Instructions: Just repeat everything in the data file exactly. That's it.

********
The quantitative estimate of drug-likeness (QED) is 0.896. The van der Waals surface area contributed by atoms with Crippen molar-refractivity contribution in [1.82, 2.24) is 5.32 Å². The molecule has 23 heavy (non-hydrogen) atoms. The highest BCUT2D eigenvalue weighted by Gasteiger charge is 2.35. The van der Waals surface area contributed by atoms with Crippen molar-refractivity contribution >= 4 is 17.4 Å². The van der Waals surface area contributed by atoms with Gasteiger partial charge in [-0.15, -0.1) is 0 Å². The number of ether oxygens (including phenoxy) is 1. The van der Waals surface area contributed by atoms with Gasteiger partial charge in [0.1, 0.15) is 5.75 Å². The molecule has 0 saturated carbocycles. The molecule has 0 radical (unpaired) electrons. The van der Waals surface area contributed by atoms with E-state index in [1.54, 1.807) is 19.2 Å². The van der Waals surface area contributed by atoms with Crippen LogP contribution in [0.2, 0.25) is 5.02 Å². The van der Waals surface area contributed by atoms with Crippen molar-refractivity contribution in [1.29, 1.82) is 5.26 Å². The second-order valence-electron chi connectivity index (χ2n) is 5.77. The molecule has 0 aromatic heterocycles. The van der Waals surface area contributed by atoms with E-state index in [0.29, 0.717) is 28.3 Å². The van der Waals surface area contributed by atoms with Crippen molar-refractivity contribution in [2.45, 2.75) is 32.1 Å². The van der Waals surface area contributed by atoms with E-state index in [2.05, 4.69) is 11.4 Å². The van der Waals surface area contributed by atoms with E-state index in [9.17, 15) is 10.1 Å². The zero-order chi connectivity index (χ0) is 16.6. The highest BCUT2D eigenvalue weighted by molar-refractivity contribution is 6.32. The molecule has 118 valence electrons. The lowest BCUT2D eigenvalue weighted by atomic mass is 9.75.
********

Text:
The quantitative estimate of drug-likeness (QED) is 0.896. The van der Waals surface area contributed by atoms with Crippen molar-refractivity contribution in [1.82, 2.24) is 5.32 Å². The molecule has 23 heavy (non-hydrogen) atoms. The highest BCUT2D eigenvalue weighted by Gasteiger charge is 2.35. The van der Waals surface area contributed by atoms with Crippen molar-refractivity contribution >= 4 is 17.4 Å². The van der Waals surface area contributed by atoms with Gasteiger partial charge in [-0.15, -0.1) is 0 Å². The number of ether oxygens (including phenoxy) is 1. The van der Waals surface area contributed by atoms with Gasteiger partial charge in [0.1, 0.15) is 5.75 Å². The molecule has 0 saturated carbocycles. The molecule has 0 radical (unpaired) electrons. The van der Waals surface area contributed by atoms with E-state index in [1.54, 1.807) is 19.2 Å². The van der Waals surface area contributed by atoms with Crippen LogP contribution in [0.2, 0.25) is 5.02 Å². The van der Waals surface area contributed by atoms with Crippen molar-refractivity contribution in [1.29, 1.82) is 5.26 Å². The second-order valence-electron chi connectivity index (χ2n) is 5.77. The molecule has 0 aromatic heterocycles. The van der Waals surface area contributed by atoms with E-state index in [0.29, 0.717) is 28.3 Å². The van der Waals surface area contributed by atoms with Crippen molar-refractivity contribution in [2.45, 2.75) is 32.1 Å². The van der Waals surface area contributed by atoms with E-state index in [2.05, 4.69) is 11.4 Å². The van der Waals surface area contributed by atoms with E-state index in [9.17, 15) is 10.1 Å². The zero-order chi connectivity index (χ0) is 16.6. The highest BCUT2D eigenvalue weighted by molar-refractivity contribution is 6.32. The molecule has 118 valence electrons. The lowest BCUT2D eigenvalue weighted by atomic mass is 9.75.